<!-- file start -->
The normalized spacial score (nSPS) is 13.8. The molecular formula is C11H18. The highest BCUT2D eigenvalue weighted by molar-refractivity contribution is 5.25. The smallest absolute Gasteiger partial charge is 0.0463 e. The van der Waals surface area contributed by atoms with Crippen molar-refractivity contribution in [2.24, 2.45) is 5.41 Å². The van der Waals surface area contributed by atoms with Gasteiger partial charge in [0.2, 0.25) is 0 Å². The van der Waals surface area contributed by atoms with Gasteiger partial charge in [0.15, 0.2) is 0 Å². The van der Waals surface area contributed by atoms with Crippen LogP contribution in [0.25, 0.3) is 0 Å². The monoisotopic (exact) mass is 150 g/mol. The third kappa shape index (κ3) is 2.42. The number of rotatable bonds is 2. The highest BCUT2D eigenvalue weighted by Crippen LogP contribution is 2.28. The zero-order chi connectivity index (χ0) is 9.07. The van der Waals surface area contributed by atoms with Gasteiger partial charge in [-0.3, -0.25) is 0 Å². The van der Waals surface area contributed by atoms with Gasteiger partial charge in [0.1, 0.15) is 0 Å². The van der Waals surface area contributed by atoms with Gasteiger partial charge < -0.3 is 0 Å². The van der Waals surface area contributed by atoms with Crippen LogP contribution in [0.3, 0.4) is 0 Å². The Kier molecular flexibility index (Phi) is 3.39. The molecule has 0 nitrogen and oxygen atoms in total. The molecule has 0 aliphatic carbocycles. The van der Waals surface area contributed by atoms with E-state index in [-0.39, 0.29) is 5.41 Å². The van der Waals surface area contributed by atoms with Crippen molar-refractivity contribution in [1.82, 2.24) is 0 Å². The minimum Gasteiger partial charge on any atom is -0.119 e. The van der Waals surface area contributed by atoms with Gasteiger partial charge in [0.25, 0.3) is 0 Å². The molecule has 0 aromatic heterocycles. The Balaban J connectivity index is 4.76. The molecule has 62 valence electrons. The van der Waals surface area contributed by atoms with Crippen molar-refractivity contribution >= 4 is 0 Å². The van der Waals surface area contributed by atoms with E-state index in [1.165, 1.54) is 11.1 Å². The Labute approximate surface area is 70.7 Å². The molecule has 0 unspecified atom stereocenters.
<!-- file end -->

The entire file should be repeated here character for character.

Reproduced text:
The normalized spacial score (nSPS) is 13.8. The molecular formula is C11H18. The highest BCUT2D eigenvalue weighted by molar-refractivity contribution is 5.25. The smallest absolute Gasteiger partial charge is 0.0463 e. The van der Waals surface area contributed by atoms with Crippen molar-refractivity contribution in [2.24, 2.45) is 5.41 Å². The van der Waals surface area contributed by atoms with Gasteiger partial charge in [0.2, 0.25) is 0 Å². The van der Waals surface area contributed by atoms with Gasteiger partial charge in [0.15, 0.2) is 0 Å². The van der Waals surface area contributed by atoms with Crippen LogP contribution in [0.25, 0.3) is 0 Å². The monoisotopic (exact) mass is 150 g/mol. The third kappa shape index (κ3) is 2.42. The number of rotatable bonds is 2. The highest BCUT2D eigenvalue weighted by Crippen LogP contribution is 2.28. The zero-order chi connectivity index (χ0) is 9.07. The van der Waals surface area contributed by atoms with Gasteiger partial charge in [-0.3, -0.25) is 0 Å². The van der Waals surface area contributed by atoms with Gasteiger partial charge in [0.1, 0.15) is 0 Å². The van der Waals surface area contributed by atoms with Gasteiger partial charge < -0.3 is 0 Å². The van der Waals surface area contributed by atoms with Crippen LogP contribution in [0.3, 0.4) is 0 Å². The Kier molecular flexibility index (Phi) is 3.39. The molecule has 0 nitrogen and oxygen atoms in total. The molecule has 0 aliphatic carbocycles. The van der Waals surface area contributed by atoms with E-state index in [-0.39, 0.29) is 5.41 Å². The van der Waals surface area contributed by atoms with Crippen molar-refractivity contribution in [1.82, 2.24) is 0 Å². The minimum Gasteiger partial charge on any atom is -0.119 e. The van der Waals surface area contributed by atoms with Gasteiger partial charge in [0.25, 0.3) is 0 Å². The molecule has 0 aromatic heterocycles. The Balaban J connectivity index is 4.76. The molecule has 62 valence electrons. The van der Waals surface area contributed by atoms with Crippen molar-refractivity contribution >= 4 is 0 Å². The van der Waals surface area contributed by atoms with E-state index in [1.165, 1.54) is 11.1 Å². The Labute approximate surface area is 70.7 Å². The molecule has 0 unspecified atom stereocenters.